See, if you wish to assert some proposition that makes no sense, just blame God. Especially if your attachment to Liberty is denoted by owning many slaves, and your attachment to the right to Life is marked by fomenting a war.

    I know it was just a tawdry advertising flyer he wrote, but still.

  7. It must have been twenty years ago, or more, that we learnt what shits Oxfam management were – and presumably still are. Is any national charity substantially better? I remember once saying here that my list of respectable national charities had shrunk to just one – the Salvation Army. I have a nasty feeling that someone corrected me even on that.

  8. I’m fascinated by the concept of volunteers getting fired. What? I’m working for nothing you prannet, it’s no skin off my nose, only yours.

  9. dearieme,

    “It must have been twenty years ago, or more, that we learnt what shits Oxfam management were – and presumably still are. Is any national charity substantially better? I remember once saying here that my list of respectable national charities had shrunk to just one – the Salvation Army. I have a nasty feeling that someone corrected me even on that.”

    I don’t think there’s much benefit to most national charities, and there are probably disadvantages. The main thing they use their size for is to dominate media channels, so that people give money to them, instead of other charities. And it has become an arms race, of charities spending just to get your money, even if a chugger takes 99% of it.

    And most of what they do has little scale advantage, lots of middle management and more opaqueness.

  10. @Dearieme

    As a volunteer for S.A. … It depends on what level you look at the organisation, and where you are.
    The local branches are relatively independent, and tend to look/work with the local situation. The overarching national organisation tends to be as …multicorporate.. as you can expect, with all the negatives attached. International it’s..even worse.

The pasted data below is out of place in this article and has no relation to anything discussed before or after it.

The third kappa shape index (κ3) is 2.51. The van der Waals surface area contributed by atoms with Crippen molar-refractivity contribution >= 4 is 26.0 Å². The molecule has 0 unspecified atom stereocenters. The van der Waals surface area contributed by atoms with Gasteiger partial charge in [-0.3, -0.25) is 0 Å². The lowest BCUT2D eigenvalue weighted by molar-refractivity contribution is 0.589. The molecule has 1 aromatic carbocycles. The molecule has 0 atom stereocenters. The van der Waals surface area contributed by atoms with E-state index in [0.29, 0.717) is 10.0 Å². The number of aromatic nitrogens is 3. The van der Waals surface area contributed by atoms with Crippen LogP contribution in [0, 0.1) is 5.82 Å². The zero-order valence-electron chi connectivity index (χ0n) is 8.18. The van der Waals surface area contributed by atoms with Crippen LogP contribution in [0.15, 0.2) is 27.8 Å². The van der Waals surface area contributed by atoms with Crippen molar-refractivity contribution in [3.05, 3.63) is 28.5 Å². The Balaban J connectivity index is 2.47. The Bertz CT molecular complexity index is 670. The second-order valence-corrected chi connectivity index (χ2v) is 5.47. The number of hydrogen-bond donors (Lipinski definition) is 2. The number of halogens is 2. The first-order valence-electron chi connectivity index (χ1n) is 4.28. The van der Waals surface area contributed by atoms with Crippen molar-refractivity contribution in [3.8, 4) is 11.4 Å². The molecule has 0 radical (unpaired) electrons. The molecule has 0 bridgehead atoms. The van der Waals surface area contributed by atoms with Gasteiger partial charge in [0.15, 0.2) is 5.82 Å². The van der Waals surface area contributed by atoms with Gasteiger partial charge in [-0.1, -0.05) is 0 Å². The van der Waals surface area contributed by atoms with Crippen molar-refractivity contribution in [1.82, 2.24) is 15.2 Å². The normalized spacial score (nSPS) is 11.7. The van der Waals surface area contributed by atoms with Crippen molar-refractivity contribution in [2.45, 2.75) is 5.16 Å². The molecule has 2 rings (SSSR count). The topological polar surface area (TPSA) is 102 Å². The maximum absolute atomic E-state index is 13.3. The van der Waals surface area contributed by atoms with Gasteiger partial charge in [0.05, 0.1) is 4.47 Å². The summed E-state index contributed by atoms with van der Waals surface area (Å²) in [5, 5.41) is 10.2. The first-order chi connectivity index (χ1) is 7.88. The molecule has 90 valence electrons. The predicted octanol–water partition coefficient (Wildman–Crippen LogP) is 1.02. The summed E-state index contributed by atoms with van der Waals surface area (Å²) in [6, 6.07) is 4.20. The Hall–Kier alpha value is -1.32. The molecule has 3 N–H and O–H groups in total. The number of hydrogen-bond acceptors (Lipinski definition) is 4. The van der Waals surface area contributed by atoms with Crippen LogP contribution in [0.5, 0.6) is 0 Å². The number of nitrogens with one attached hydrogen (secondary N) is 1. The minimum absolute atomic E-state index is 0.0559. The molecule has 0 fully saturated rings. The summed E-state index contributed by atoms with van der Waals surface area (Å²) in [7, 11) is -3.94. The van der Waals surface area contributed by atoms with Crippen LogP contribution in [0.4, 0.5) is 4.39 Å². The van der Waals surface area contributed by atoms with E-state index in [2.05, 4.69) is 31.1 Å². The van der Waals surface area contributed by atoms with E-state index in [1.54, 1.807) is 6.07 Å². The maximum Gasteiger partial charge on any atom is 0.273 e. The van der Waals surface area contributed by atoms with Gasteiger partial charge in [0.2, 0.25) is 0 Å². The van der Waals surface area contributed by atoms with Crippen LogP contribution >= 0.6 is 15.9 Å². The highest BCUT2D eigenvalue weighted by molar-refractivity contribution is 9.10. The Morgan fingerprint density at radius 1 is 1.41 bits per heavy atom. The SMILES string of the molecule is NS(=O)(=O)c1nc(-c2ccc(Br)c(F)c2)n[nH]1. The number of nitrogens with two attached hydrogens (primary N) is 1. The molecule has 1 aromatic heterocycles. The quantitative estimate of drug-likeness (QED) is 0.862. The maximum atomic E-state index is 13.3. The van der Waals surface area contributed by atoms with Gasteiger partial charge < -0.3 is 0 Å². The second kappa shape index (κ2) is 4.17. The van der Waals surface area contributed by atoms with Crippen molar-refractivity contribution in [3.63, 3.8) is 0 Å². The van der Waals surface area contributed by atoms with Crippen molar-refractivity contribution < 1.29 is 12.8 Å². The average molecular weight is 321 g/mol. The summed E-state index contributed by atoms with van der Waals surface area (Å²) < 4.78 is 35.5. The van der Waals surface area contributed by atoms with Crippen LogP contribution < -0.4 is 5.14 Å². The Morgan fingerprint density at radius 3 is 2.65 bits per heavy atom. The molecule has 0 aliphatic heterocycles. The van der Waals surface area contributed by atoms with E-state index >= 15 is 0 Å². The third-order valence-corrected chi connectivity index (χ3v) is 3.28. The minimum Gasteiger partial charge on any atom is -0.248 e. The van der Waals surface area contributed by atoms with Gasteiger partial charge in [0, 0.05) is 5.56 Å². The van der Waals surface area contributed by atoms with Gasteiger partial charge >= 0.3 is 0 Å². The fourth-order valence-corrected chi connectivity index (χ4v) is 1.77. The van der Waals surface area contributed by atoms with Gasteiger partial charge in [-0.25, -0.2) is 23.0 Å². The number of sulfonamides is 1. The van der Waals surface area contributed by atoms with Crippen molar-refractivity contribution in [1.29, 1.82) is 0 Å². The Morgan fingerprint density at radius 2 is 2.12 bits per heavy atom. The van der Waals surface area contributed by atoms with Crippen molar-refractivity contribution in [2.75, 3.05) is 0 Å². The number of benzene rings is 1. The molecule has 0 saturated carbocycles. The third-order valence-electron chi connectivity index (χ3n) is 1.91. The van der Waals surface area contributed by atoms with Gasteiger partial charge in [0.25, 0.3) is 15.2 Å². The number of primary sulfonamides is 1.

The people “on the floor” are either volunteers, or professionals with at least some form of ideals (you definitely don’t work for S.A. to get wealthy in a pecuniary sense..).
    Higher up… Well, you get the peeps who are responsible for millions, if not tens of millions, and their sycophants staff. Ymmv there, but the amount of “salon chair Christians” does markedly increase at that level.

    Frankly, the best way to donate to S.A. is checking out with the local shelter and find out what they actually need. Because procuring anything smacking of “luxury” ( real or imagined) Through Channels generally requires a literal Act of God.

  11. I remember that sixty-ish years ago my mother had a standard quip “you can’t drive volunteers”.

    Oxfam corporates have no idea of real life – which is a bit worrying 🙁

  12. Theophrastus (2066)

    Rights exist only in a legal system. Human rights and natural rights don’t exist: they are metaphors, referring to legal rights. Rights-talk is simply a stilted version of our moral vacabulary.